Unfair: The United Nations says 130 countries have not received a single dose of the COVID-19 vaccine Corona Virus

The UN Secretary-General, António Guterres, has strongly criticized the “largely unequal and unfair” distribution of Covid Vaccines, Saying that 10 countries provided 75% of all vaccines and are calling for a global effort to vaccinate all people in every country as soon as possible.

The Secretary-General of the United Nations said at a high-level meeting of the UN Security Council on Wednesday that 130 countries have not yet received a single dose of the vaccine.

“At this critical moment, equality in vaccines is the biggest moral test before the global community,” he said.

Guterres called for an urgent global vaccination plan to bring together those who have the power to ensure equitable distribution of the vaccine – the scientists, vaccine manufacturers and those who can fund the effort.

He called on the major global economic powers in the G20 to form an emergency working group to set a plan and coordinate its implementation and financing. He said the task force should have the ability to “mobilize pharmaceutical companies and key players in industry and logistics.”

Guterres said Friday’s meeting of the Group of Seven major industrialized nations – the United States, Germany, Japan, Britain, France, Canada and Italy – “could create momentum to mobilize the necessary financial resources.”

Thirteen ministers addressed the Virtual Council meeting organized by Britain on improving access to Covid vaccines, including in conflict areas.

Coronavirus has infected more than 109 million people and killed at least 2.4 million, according to Johns Hopkins University tracker. As manufacturers struggle to increase production of vaccines, many countries are complaining about their exclusion and even rich nations facing local shortages and complaints.

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The WHO’s Covax program, a project to purchase and deliver coronavirus vaccines to the world’s poorest people, has already lost its goal of starting coronavirus vaccination in poor countries at the same time that vaccines were launched in rich countries. The World Health Organization says Kovacs will need $ 5 billion in 2021.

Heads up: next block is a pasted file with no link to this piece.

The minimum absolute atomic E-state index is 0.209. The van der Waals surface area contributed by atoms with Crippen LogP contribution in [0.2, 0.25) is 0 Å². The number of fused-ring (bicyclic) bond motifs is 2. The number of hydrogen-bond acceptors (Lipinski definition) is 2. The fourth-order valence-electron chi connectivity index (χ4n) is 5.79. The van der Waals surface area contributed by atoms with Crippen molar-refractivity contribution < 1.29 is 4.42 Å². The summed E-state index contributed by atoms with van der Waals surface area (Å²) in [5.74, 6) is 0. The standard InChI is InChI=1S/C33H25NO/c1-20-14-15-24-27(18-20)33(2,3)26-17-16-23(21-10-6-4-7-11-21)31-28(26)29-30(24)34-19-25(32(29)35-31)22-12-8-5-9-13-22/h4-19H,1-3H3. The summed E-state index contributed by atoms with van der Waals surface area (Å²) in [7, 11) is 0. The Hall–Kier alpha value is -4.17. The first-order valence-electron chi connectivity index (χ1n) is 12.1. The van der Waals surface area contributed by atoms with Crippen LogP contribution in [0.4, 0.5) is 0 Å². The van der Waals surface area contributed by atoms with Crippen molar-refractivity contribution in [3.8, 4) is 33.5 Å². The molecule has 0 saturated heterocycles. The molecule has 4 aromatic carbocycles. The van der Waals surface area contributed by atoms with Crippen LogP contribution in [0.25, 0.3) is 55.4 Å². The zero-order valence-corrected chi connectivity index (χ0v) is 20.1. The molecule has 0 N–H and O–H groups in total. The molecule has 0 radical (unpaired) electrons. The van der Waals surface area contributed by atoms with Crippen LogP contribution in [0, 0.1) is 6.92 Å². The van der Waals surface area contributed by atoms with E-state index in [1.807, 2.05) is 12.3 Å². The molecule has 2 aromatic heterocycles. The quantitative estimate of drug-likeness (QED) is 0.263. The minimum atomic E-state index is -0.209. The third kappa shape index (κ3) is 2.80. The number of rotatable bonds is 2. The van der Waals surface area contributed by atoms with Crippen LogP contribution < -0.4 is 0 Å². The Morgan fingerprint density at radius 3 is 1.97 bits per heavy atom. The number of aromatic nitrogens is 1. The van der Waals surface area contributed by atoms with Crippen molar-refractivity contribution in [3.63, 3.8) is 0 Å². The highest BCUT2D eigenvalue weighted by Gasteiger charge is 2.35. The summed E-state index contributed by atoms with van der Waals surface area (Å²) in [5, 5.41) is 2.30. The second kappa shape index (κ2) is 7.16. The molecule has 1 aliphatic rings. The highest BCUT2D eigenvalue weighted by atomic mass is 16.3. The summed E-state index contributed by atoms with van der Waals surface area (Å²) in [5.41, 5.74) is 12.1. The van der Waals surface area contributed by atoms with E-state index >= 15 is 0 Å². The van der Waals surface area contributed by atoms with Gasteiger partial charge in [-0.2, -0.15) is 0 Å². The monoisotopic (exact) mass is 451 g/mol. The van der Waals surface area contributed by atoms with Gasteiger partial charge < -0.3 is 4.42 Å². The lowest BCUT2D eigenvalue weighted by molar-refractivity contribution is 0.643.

US Secretary of State Anthony Blinken told the board that the Biden administration “will work with our partners around the world to expand manufacturing and distribution capacity and increase access, including marginalized populations.”

President Joe Biden returns to the World Health Organization and announces Blinkin that by the end of February, the United States will pay more than $ 200 million in pre-assessed and current commitments to the UN agency, which Washington will seek to fix.

Chinese Foreign Minister Wang Yi criticized the growing “immune divide” and called on the world to “work together to reject” vaccine nationalism “, promote fair and equitable distribution of vaccines and, in particular, make them available and affordable for their development. Countries, including countries in conflict.”

At the request of the World Health Organization, he said China will contribute 10 million doses of vaccines for Covax “primarily”.

China has donated vaccines to 53 developing countries, including Somalia, Iraq, South Sudan and Palestine, which is a UN observer country. It has also exported vaccines to 22 countries, he said, adding that Beijing has launched research and development cooperation on COVID with more than 10 countries.

The Indian Minister of External Affairs, Subrahmaniyam Gishankar, also called for a halt to “grafting nationalism” and encouraging internationalism. He warned that “stockpiling excess doses will undermine our efforts towards achieving collective health security.”

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The minister said that two vaccines, one of them developed in India, have been granted emergency clearance, and up to 30 vaccine candidates are in various stages of development.

Jaishankar announced a “gift of 200,000 doses” of the vaccine to approximately 90,000 UN peacekeepers serving in dozens of hotspots around the world.

Mexico’s Foreign Minister, Marcelo Ebrard, whose country chairs the Group of Latin American and Caribbean countries, called for accelerating the spread of the Coronavirus and stopping “unjustified hoarding” and “monopolizing vaccines.”

He urged giving priority to countries with limited resources, saying, “It has been indicated that these countries will not have generalized access until mid-2023 if current trends continue.”

“What we’re seeing is a big hole,” Ebrard said. “In fact, I don’t think we’ve seen such a huge division affecting much in such a short period of time. That’s why it’s important to reverse that.”

British Foreign Secretary Dominic Raab, whose country holds the presidency of the Security Council this month and chaired the virtual meeting, urged the most powerful UN body to adopt a resolution. Call for a local ceasefire in conflict areas To allow delivery of Covid-19 vaccines.

Britain says that more than 160 million people are at risk of being excluded from vaccinations against the Coronavirus because they live in countries mired in conflict and instability, including Yemen, Syria, South Sudan, Somalia and Ethiopia.

Russia’s ambassador to the United Nations, Vasily Nebenzia, objected to the council’s focus on equitable access to vaccines, saying that this goes beyond its mandate to maintain international peace and security.

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